In some cases, notably the digits 0-9, an effort has been connotations not present in "na.a". Therefore, a proper
 
made to separate them phonologically.  The vocatives     translation must involve the notion of cause.  Neither the
 
(including the words used for communication protocol, e.g.  Lojban coordinating causal conjunction nor the two cor-
 
over the radio) are also maximally separated     relative subordinating causal conjunctions (one of which
 
phonologically. Many other function words are based on     subordinates the cause and the other the effect) will
 
shortened forms of corresponding gismu roots, however, and  serve, since these require that either the cause, or the
 
are not maximally separated.     effect, or both be asserted.  Instead, the correct
 
  A variety of ways to say "Huh?" have been added to the    translation of the English involves "cause" as a predicate,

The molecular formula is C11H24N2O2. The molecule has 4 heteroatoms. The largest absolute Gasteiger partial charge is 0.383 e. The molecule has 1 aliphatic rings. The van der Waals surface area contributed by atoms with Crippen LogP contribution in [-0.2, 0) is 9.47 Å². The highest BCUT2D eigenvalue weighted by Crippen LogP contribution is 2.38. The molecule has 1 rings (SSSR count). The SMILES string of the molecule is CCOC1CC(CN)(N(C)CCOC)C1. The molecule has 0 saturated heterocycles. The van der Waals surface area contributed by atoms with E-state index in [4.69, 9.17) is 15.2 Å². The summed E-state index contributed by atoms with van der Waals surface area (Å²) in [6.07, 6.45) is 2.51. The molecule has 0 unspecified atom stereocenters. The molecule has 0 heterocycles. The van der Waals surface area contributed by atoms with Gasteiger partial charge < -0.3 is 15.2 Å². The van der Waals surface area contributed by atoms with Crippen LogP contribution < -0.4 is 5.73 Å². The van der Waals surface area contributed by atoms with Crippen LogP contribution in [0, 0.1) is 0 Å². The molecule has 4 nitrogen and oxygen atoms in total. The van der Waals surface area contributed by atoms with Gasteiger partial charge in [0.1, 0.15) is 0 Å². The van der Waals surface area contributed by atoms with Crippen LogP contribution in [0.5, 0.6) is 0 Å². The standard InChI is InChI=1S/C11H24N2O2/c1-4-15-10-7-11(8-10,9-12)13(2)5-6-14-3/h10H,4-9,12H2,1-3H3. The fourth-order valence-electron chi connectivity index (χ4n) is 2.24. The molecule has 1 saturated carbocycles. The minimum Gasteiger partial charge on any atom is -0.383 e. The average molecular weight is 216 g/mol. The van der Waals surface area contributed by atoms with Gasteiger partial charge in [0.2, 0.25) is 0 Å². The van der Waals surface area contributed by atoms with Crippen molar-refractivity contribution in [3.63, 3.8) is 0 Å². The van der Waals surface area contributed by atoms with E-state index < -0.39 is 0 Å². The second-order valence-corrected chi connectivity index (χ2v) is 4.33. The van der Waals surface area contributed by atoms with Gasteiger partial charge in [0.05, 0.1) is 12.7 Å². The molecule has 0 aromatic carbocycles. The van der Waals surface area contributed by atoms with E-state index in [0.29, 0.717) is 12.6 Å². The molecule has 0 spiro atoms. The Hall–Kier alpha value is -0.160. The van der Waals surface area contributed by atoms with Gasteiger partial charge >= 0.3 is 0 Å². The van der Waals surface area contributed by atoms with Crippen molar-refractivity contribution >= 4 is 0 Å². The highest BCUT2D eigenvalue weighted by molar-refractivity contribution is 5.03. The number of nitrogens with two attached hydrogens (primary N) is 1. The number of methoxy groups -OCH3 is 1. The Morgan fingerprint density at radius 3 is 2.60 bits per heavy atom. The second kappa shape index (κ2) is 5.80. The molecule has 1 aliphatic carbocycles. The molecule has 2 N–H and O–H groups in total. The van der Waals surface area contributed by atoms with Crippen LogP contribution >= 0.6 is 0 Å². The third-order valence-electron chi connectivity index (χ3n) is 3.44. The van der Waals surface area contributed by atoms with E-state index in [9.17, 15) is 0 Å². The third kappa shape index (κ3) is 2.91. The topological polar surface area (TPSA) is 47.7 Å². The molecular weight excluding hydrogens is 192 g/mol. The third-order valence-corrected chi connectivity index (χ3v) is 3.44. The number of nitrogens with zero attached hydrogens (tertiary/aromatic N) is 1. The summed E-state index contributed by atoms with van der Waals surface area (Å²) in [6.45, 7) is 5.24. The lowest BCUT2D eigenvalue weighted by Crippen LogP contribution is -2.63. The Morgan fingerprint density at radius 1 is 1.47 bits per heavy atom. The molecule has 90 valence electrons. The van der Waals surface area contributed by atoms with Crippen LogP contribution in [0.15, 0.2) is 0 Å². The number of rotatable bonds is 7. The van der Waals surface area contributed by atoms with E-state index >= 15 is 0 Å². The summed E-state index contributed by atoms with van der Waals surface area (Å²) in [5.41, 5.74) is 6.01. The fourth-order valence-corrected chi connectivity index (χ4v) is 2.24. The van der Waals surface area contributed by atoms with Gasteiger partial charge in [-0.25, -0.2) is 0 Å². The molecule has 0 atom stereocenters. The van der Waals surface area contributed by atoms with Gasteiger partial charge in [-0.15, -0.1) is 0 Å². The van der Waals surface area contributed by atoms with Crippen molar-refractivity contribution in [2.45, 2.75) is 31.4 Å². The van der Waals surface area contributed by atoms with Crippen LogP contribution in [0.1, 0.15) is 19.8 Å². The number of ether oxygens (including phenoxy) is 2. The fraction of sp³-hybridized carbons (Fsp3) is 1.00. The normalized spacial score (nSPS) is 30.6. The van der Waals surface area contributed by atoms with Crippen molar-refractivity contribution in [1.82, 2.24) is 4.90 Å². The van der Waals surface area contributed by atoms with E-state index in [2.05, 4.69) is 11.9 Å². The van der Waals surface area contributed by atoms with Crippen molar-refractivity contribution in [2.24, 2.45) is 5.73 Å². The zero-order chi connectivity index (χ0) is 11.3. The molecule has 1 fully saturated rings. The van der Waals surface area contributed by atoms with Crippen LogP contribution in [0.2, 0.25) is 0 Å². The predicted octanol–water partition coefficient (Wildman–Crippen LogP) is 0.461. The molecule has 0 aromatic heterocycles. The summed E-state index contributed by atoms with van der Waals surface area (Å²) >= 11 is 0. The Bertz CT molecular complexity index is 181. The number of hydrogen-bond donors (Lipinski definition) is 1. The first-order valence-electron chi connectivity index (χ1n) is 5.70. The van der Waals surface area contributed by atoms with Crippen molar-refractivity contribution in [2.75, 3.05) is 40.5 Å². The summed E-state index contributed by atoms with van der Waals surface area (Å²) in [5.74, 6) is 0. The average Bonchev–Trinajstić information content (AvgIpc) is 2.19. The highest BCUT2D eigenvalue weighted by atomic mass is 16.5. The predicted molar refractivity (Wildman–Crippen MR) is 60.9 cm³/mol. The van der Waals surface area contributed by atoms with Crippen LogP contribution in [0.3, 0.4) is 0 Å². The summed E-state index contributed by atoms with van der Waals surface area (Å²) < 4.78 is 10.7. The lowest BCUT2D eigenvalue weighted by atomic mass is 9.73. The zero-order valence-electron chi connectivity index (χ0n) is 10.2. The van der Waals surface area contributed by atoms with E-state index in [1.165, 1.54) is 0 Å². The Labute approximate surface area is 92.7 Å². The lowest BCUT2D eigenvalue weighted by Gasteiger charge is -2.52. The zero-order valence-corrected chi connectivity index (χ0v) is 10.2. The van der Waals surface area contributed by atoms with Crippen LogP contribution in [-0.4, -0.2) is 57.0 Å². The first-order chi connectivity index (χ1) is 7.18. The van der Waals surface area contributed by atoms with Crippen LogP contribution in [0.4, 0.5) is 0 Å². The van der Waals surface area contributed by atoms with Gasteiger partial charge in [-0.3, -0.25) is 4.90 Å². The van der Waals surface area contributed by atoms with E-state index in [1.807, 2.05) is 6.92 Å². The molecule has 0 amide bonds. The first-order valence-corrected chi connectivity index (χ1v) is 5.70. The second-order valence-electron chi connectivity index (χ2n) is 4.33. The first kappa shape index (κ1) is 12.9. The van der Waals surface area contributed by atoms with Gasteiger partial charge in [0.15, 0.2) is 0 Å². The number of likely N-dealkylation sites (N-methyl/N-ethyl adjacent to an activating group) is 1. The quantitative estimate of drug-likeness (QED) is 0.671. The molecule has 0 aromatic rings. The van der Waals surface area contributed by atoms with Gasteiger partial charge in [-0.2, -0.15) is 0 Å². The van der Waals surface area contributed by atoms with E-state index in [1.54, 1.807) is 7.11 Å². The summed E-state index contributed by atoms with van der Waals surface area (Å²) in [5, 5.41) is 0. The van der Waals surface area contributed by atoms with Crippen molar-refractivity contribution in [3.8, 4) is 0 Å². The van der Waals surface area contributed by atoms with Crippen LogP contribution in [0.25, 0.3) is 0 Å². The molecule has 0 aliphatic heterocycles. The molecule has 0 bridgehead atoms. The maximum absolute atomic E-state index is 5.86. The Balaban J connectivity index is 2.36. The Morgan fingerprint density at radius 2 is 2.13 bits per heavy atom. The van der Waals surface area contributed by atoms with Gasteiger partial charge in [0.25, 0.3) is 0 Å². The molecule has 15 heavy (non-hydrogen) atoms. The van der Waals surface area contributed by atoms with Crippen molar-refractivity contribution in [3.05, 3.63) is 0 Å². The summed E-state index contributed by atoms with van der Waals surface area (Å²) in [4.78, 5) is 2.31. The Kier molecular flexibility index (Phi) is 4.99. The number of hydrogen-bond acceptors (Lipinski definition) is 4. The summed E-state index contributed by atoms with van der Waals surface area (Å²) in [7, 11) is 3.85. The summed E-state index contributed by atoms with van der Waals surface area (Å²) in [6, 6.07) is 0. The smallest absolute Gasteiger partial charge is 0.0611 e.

language, partially alleviating the difficulty. These     and might be paraphrased "The event of your watering it is
 
question words can be used to specify the type of word that a cause of the event of its future growing."
 
was expected, or the part of the relationship that was not
 
understood by the listener.     14. How can Loglan logical connectives be used in
 
    imperative sentences? Logical connectives work properly
 
11.  Loglan's "restrictions on stresses and pauses results  only on complete sentences, and of those, only those which
 
in long sequences of unstressed syllables which must be     actually assert something.
 
pronounced without a break" (Z).  This makes correct speech
 
a "trial for a speaker of English or Russian, and not easy    In early versions of Loglan, imperatives were marked by a
 
even for a speaker of French" (Z).  Natural languages often predication without a subject.  In Lojban, there is a
 
have non-significant pauses, but in Loglan every non-     special imperative pronoun "ko". This is a second person
 
required pause is forbidden.  Is Loglan really speakable?  pronoun logically equivalent to "do", the normal Lojban
 
    word for 'you', but conveying an imperative sense. Thus,